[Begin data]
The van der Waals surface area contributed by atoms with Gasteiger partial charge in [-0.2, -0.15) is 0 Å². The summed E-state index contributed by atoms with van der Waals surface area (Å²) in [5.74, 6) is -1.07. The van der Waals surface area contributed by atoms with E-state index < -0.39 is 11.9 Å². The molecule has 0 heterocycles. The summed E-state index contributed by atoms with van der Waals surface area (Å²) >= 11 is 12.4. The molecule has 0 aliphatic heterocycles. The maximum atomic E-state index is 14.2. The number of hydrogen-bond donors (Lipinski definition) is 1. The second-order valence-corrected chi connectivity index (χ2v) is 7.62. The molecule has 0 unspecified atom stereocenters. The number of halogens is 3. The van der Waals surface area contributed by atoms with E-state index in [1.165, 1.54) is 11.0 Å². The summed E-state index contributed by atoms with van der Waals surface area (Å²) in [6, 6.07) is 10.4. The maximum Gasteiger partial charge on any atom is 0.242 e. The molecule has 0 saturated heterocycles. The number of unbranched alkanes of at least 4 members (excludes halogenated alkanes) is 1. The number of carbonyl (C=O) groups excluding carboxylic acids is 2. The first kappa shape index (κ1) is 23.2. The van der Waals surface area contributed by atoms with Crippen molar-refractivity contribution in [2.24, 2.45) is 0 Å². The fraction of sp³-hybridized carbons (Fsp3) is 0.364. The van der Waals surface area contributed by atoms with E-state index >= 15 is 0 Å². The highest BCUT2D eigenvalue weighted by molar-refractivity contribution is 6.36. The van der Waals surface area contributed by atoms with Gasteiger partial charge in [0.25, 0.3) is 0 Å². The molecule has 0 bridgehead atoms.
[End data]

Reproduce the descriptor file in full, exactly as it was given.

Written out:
The van der Waals surface area contributed by atoms with Gasteiger partial charge in [-0.2, -0.15) is 0 Å². The summed E-state index contributed by atoms with van der Waals surface area (Å²) in [5.74, 6) is -1.07. The van der Waals surface area contributed by atoms with E-state index < -0.39 is 11.9 Å². The molecule has 0 heterocycles. The summed E-state index contributed by atoms with van der Waals surface area (Å²) >= 11 is 12.4. The molecule has 0 aliphatic heterocycles. The maximum atomic E-state index is 14.2. The number of hydrogen-bond donors (Lipinski definition) is 1. The second-order valence-corrected chi connectivity index (χ2v) is 7.62. The molecule has 0 unspecified atom stereocenters. The number of halogens is 3. The van der Waals surface area contributed by atoms with E-state index in [1.165, 1.54) is 11.0 Å². The summed E-state index contributed by atoms with van der Waals surface area (Å²) in [6, 6.07) is 10.4. The maximum Gasteiger partial charge on any atom is 0.242 e. The molecule has 0 saturated heterocycles. The number of unbranched alkanes of at least 4 members (excludes halogenated alkanes) is 1. The number of carbonyl (C=O) groups excluding carboxylic acids is 2. The first kappa shape index (κ1) is 23.2. The van der Waals surface area contributed by atoms with Crippen molar-refractivity contribution in [2.24, 2.45) is 0 Å². The fraction of sp³-hybridized carbons (Fsp3) is 0.364. The van der Waals surface area contributed by atoms with E-state index >= 15 is 0 Å². The highest BCUT2D eigenvalue weighted by molar-refractivity contribution is 6.36. The van der Waals surface area contributed by atoms with Gasteiger partial charge in [0.25, 0.3) is 0 Å². The molecule has 0 bridgehead atoms.